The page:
As time passes, it becomes easy to associate any decade with fashion trends or music hits. Yet the ’50s, ’70s and ’80s don’t quite carry the same weight as the ’60s. Clara Bingham’s new oral history of the single year that ended the 1960s helps frame that tumultuous and contentious period.
The great success of “Witness to the Revolution” is that it never veers toward the boredom one associates with history textbooks. The book builds chronologically in one-month or two-month blocks. Bingham’s voice adds context and clarity in the form of brief biographies and chapter introductions, which help give this massive work a good narrative flow.
The core, however, is based on more than 100 original interviews that were completed from 2012 to 2015. The words and memories come from former Defense Department employees, Weather Underground members and leaders of Students for a Democratic Society.
What comes from this is a collective sense of things and a range of individual thought. Oliver Stone and Jane Fonda. Peter Coyote and Bill Ayers.
August 1969 to August 1970 saw the power of protest and the violent reality that those actions can bring. The Ohio National Guard shootings of students at Kent State University in May 1970 (which left four dead and nine injured) were a singular event but were part of the larger conflict at college campuses, which included more than 80 acts of arson or bombings. Seven hundred schools were shut down for various lengths of time, and more than 9,000 official protests took place.
Opposition to the Vietnam War was at the heart of much of this, but there was also a strong general sense of disarray at home. Distrust of the government in general and a continuation of the women’s rights and civil rights movements were very much in the mix.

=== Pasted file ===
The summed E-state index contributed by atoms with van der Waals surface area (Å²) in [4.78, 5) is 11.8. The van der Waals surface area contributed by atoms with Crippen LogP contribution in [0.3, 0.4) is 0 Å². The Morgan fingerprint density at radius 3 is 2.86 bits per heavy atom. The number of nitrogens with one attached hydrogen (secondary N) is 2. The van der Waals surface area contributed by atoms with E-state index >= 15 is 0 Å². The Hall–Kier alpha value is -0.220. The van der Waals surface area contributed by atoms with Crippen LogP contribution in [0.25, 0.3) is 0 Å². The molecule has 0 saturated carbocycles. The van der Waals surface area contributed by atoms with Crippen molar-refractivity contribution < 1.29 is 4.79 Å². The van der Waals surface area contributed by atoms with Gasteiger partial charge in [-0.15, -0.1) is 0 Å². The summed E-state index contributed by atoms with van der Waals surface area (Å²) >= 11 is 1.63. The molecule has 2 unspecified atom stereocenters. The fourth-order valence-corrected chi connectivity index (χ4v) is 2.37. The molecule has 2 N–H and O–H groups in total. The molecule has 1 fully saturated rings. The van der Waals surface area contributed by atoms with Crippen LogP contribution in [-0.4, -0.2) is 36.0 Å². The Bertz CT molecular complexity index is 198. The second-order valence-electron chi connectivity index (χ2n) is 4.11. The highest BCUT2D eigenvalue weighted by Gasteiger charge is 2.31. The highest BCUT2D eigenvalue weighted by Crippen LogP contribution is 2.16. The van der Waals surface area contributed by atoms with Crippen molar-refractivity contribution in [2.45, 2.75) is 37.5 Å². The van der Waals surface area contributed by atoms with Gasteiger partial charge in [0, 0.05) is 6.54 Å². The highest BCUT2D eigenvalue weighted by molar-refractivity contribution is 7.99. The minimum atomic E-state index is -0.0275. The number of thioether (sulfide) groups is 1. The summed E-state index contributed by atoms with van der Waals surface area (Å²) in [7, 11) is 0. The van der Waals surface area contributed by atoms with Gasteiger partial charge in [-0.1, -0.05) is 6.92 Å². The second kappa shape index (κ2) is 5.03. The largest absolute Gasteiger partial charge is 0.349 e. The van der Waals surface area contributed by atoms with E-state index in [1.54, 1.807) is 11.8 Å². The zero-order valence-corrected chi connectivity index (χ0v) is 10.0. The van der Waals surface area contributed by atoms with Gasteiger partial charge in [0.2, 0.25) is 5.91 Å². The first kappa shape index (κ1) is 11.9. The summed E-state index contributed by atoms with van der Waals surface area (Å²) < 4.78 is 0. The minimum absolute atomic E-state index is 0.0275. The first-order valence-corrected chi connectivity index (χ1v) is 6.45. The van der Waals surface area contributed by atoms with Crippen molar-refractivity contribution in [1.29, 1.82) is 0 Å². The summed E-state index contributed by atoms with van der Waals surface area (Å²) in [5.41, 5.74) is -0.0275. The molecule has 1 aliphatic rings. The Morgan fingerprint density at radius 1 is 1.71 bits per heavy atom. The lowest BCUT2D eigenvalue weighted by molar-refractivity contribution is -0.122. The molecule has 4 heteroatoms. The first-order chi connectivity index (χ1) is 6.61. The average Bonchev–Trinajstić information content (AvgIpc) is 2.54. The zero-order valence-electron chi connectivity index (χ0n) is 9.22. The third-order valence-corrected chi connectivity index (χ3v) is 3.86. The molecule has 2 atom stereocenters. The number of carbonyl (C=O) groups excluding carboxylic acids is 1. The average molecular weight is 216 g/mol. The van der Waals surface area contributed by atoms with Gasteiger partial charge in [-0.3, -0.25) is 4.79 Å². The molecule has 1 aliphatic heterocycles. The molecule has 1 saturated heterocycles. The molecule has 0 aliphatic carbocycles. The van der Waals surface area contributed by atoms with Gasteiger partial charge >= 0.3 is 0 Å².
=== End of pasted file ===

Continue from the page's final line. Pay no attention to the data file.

Bingham manages to accomplish a difficult task here. She has created a work that indeed captures its own time and makes it still seem of the moment. I imagine for those who lived through these events, the book will evoke personal thoughts and history. And for those of us who were not alive, it gives a detailed and informative glimpse into what was happening.
It also shows us that much of what America is grappling with today is nothing new. Civil liberties and unpopular extended war(s), combined with racial and sexual inequalities, are still at the forefront. The movements begun half a century ago still inform and affect how we’re living and disagreeing and acting right now.
Hans Weyandt is a bookseller who lives in Minneapolis.
Witness to the Revolution
By: Clara Bingham.
Publisher: Random House, 611 pages, $30.